Pre Brexit, English was one of the three working languages of the EU alongside French and German. However, will the outcome of June’s Brexit referendum alter the future of the English Language?
How the English Language looks at the moment
Alongside English, French and German a further 21 official languages are currently recognised by the EU. However, a survey from 2012 found that 38% of Europeans speak English.
Globally, the number of non-native speakers of English took over the number of native speakers 15 years ago. This includes countries such as Singapore and India where English, despite being a non-native language, holds the status of official language. There are now an estimated 1.5 billion English speakers worldwide.
French may become the new diplomatic language of the EU
For some EU countries, a British exit makes way for the potential success of their own country. French was formerly used as the diplomatic language until English took over, and many in France are keen to see French restored to its former glory.
Robert Menard, Mayor of the southern french town Beziers, called for the EU chiefs to say au revoir to the English Language, arguing English no longer has “any legitimacy”.
Menard tweeted (in French): “The English Language has no more legitimacy in Brussels #Brexit.” Furthermore, Jean-Luc Melenchon, a left-wing presidential candidate, said: “English can no longer be the third working language of the european parliament.”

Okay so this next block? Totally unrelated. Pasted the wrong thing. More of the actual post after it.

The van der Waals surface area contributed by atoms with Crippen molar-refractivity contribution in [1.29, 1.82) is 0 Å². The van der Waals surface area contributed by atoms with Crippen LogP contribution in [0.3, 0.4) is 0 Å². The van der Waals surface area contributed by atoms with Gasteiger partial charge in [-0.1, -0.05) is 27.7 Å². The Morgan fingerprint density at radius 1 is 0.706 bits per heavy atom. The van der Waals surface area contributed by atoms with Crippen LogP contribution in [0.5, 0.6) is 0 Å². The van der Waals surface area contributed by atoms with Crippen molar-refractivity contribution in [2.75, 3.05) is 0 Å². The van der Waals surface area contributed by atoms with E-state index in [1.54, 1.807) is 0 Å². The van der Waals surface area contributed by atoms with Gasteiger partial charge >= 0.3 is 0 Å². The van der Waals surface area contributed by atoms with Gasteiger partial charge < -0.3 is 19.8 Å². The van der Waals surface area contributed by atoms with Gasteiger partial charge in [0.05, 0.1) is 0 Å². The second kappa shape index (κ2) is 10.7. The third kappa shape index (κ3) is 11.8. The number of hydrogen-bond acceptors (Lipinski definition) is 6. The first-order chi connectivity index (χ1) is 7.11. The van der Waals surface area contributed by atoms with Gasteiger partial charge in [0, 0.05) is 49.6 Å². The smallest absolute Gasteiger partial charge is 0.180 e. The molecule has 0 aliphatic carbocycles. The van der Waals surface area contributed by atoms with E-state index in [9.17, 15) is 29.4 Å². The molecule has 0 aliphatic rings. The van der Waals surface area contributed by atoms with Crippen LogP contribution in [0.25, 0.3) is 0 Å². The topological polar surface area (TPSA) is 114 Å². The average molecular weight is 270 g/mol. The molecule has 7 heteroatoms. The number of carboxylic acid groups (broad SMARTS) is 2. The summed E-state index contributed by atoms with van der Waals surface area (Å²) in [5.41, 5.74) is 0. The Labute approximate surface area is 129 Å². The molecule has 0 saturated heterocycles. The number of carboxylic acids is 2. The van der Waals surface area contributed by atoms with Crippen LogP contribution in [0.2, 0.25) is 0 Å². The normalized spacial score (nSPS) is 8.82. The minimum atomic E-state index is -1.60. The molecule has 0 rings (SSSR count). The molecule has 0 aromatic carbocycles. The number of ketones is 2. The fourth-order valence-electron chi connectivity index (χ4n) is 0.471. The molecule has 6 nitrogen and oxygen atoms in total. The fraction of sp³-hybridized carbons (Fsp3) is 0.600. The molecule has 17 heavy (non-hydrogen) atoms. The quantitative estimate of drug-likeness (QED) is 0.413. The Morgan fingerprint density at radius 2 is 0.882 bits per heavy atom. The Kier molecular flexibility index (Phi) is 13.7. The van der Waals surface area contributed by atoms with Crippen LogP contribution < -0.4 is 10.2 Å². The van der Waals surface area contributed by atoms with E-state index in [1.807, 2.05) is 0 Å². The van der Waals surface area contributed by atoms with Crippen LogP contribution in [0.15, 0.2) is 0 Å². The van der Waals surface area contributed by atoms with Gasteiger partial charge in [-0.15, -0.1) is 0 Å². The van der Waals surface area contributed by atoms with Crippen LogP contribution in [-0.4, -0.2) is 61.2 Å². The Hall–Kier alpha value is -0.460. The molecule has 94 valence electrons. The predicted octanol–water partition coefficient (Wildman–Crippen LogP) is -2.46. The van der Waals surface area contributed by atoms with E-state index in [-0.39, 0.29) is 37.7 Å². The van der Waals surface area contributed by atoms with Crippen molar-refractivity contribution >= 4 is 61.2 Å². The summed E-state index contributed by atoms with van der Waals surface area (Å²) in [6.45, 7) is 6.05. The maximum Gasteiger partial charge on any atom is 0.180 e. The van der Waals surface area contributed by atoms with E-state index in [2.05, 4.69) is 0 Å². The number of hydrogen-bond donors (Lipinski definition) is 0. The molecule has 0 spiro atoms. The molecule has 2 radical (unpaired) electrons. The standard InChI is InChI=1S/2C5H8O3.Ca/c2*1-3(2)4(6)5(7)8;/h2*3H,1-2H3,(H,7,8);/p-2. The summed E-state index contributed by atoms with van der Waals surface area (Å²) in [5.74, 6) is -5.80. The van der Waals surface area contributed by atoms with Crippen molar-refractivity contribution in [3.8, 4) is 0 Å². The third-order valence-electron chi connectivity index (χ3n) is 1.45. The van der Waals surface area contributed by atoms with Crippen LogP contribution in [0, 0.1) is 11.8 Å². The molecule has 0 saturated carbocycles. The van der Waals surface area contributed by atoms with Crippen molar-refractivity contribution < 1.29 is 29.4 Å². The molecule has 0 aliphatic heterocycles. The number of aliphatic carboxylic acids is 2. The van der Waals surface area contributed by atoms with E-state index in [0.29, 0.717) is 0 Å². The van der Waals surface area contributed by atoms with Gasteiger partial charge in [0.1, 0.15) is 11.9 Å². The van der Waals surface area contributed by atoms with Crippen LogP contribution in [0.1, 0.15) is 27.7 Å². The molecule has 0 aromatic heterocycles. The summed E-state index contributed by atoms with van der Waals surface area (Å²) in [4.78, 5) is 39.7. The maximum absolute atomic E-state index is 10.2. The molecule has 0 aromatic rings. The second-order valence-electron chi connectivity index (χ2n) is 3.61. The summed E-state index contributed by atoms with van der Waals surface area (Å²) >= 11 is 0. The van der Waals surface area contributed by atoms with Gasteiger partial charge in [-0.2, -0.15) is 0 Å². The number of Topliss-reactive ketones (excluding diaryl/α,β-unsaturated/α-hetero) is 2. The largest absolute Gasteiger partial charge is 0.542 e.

Each member state of the European Union has the right to nominate a primary language in Brussels. Naturally the UK nominated English. Now that the UK has left the EU, Ireland and Malta are the only remaining countries with English as the official language; together they make up less than 1% of the EU population.
Other EU countries are less hostile to the English Language
However, not all countries are as eager to see the back of English as France is. Gunther Oettinger, the German EU commissioner, said: “English is the world language which we all accept.”
And he is right, English is used as the intermediate language within the official body of the EU, meaning document translation and simultaneous translation all use English as the intermediate language. The Germans, whose language is the most spoken in the EU, have been happy to let French and English be the prominent languages of the union.
Moreover, English is used extensively as a Lingua Franca owing to its organic growth as a common language for business and travel. It is used extensively to communicate with business partners and suppliers in European countries as well as in meetings and video conferences with the Czech Republic, Germany, Hungary and India.
English is too important for the EU to ditch completely
The globalisation of English makes it the common linguistic currency that gives the world the opportunity for global partnerships and collaborations on individual, group and societal levels. Without English, the EU may find maintaining global relations more time consuming and tricky. For example, India, a nation of over a billion people, tend to conduct business mostly in English.
Whilst English could be spoken less and less in Brussels, as an international language, however, English is invaluable to businesses in and out of the EU.